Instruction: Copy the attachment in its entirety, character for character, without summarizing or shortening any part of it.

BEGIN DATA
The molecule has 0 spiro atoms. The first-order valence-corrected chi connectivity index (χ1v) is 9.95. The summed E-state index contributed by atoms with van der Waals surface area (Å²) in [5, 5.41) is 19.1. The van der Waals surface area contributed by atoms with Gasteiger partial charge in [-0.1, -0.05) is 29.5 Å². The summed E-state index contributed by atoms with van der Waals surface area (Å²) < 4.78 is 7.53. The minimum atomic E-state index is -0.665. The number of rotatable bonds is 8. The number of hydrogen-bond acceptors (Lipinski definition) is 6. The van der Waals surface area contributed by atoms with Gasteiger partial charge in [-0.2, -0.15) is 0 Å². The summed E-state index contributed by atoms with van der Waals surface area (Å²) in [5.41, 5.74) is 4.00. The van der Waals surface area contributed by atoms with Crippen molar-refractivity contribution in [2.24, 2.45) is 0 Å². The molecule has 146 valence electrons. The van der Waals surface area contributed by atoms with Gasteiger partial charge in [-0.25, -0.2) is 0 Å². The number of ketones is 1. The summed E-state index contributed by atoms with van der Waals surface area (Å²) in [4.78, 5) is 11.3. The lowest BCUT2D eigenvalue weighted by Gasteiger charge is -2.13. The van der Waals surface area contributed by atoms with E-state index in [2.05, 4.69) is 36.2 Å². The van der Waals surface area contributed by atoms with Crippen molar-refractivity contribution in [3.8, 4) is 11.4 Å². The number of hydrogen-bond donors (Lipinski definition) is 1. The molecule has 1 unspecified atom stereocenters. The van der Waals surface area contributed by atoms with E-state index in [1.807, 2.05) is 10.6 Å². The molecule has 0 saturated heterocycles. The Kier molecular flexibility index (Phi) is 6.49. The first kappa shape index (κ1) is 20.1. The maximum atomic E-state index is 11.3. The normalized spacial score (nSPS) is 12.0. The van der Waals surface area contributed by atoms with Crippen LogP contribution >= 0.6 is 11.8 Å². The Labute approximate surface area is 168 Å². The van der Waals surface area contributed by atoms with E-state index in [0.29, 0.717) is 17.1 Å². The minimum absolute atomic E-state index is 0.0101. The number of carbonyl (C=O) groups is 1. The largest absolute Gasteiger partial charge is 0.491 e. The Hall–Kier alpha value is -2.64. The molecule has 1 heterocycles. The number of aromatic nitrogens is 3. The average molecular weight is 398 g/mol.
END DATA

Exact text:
The molecule has 0 spiro atoms. The first-order valence-corrected chi connectivity index (χ1v) is 9.95. The summed E-state index contributed by atoms with van der Waals surface area (Å²) in [5, 5.41) is 19.1. The van der Waals surface area contributed by atoms with Gasteiger partial charge in [-0.1, -0.05) is 29.5 Å². The summed E-state index contributed by atoms with van der Waals surface area (Å²) < 4.78 is 7.53. The minimum atomic E-state index is -0.665. The number of rotatable bonds is 8. The number of hydrogen-bond acceptors (Lipinski definition) is 6. The van der Waals surface area contributed by atoms with Gasteiger partial charge in [-0.2, -0.15) is 0 Å². The summed E-state index contributed by atoms with van der Waals surface area (Å²) in [5.41, 5.74) is 4.00. The van der Waals surface area contributed by atoms with Crippen molar-refractivity contribution in [2.24, 2.45) is 0 Å². The molecule has 146 valence electrons. The van der Waals surface area contributed by atoms with Gasteiger partial charge in [-0.25, -0.2) is 0 Å². The number of ketones is 1. The summed E-state index contributed by atoms with van der Waals surface area (Å²) in [4.78, 5) is 11.3. The lowest BCUT2D eigenvalue weighted by Gasteiger charge is -2.13. The van der Waals surface area contributed by atoms with E-state index in [2.05, 4.69) is 36.2 Å². The van der Waals surface area contributed by atoms with Crippen molar-refractivity contribution in [3.8, 4) is 11.4 Å². The number of hydrogen-bond donors (Lipinski definition) is 1. The molecule has 1 unspecified atom stereocenters. The van der Waals surface area contributed by atoms with E-state index in [1.807, 2.05) is 10.6 Å². The molecule has 0 saturated heterocycles. The Kier molecular flexibility index (Phi) is 6.49. The first kappa shape index (κ1) is 20.1. The maximum atomic E-state index is 11.3. The normalized spacial score (nSPS) is 12.0. The van der Waals surface area contributed by atoms with Crippen LogP contribution >= 0.6 is 11.8 Å². The Labute approximate surface area is 168 Å². The van der Waals surface area contributed by atoms with E-state index in [0.29, 0.717) is 17.1 Å². The minimum absolute atomic E-state index is 0.0101. The number of carbonyl (C=O) groups is 1. The largest absolute Gasteiger partial charge is 0.491 e. The Hall–Kier alpha value is -2.64. The molecule has 1 heterocycles. The number of aromatic nitrogens is 3. The average molecular weight is 398 g/mol.